Education is a valued privilege in America. People should take advantage of every opportunity to become smarter. However, knowledge is not always obtained through the traditional forms of education. Is the brick mason, who builds beautiful and lasting structures, successful even though he may have only completed 8th grade? Is the farmer, who uses knowledge of weather and seasons successful when he harvests thousands of dollars worth of crops for national consumption successful, even though he may have never attended formal school? Is the inventor who creates a product that enhances millions of lives, even though she does not have a college degree considered a success?
Over the course of the last few decades, children and young adults have been pushed more to attend college in order to improve their chances of becoming successful. While knowledge is a wonderful thing, higher education is not for everyone. If one chooses to get a college degree, but an increasing number of people are entering college fresh out of high school and have no idea what they want to do as a profession. Many find their way after a few semesters, some settle into a major that they find fulfilling, and others struggle to find their niche. Surveys show that job satisfaction among Americans decline every year. Some experts state that this is because individuals are given no real life experience in the workforce, and therefore have nothing to base their decisions on what course of study to follow. If you receive a degree, obtain a job, then accumulate a sum of money, does this make you successful even though you are miserable with your job?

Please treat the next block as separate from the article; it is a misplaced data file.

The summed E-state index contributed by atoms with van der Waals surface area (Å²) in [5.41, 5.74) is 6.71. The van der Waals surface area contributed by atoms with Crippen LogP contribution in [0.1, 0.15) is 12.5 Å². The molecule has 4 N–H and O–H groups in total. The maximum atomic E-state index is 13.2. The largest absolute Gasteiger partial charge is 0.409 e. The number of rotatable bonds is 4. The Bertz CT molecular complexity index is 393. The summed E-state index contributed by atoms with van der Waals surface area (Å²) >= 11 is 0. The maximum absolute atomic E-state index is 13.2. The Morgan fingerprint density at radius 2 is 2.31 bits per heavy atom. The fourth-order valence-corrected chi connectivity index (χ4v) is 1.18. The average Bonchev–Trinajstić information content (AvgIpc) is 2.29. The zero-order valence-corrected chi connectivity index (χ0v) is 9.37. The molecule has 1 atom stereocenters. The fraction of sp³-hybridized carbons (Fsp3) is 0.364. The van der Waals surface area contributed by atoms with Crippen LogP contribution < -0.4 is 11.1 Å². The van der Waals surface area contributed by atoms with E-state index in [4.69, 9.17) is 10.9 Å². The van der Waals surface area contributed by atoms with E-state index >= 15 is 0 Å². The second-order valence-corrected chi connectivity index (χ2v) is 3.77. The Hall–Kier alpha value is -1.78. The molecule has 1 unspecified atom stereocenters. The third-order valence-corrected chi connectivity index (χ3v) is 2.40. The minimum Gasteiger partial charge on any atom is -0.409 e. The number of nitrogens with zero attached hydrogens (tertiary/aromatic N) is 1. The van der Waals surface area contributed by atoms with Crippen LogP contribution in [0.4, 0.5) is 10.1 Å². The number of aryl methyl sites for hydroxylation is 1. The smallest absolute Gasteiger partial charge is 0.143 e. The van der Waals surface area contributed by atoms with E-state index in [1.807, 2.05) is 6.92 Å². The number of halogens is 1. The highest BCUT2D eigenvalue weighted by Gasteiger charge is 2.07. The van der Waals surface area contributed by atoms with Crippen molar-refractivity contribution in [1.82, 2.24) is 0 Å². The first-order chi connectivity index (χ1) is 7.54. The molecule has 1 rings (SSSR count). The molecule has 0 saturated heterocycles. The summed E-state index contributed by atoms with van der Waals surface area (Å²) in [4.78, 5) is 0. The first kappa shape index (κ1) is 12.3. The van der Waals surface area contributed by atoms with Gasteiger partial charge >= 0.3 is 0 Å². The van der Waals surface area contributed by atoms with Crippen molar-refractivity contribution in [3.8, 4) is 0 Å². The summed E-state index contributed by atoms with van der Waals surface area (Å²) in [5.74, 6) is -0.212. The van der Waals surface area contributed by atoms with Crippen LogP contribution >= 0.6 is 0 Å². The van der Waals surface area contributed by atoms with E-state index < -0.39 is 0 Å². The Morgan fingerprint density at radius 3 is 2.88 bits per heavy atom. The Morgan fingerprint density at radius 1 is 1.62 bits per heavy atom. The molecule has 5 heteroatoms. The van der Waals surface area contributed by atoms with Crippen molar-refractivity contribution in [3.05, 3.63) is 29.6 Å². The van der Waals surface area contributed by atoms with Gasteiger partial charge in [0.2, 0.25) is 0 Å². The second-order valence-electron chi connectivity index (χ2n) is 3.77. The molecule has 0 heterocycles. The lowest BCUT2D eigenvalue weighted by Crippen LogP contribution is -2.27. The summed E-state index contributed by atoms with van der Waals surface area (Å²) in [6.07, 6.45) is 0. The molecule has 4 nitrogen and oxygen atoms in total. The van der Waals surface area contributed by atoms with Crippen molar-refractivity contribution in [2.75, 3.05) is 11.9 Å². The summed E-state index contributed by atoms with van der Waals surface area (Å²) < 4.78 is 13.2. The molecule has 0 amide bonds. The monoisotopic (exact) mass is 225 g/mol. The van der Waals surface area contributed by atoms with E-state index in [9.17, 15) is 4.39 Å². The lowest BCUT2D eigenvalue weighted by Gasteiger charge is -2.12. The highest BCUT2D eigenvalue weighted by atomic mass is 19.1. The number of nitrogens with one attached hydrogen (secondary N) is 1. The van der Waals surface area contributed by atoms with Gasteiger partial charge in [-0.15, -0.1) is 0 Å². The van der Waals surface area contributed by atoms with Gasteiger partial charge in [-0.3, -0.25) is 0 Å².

Some people know what to do with their lives, and work through high school and college to achieve their dreams which is part of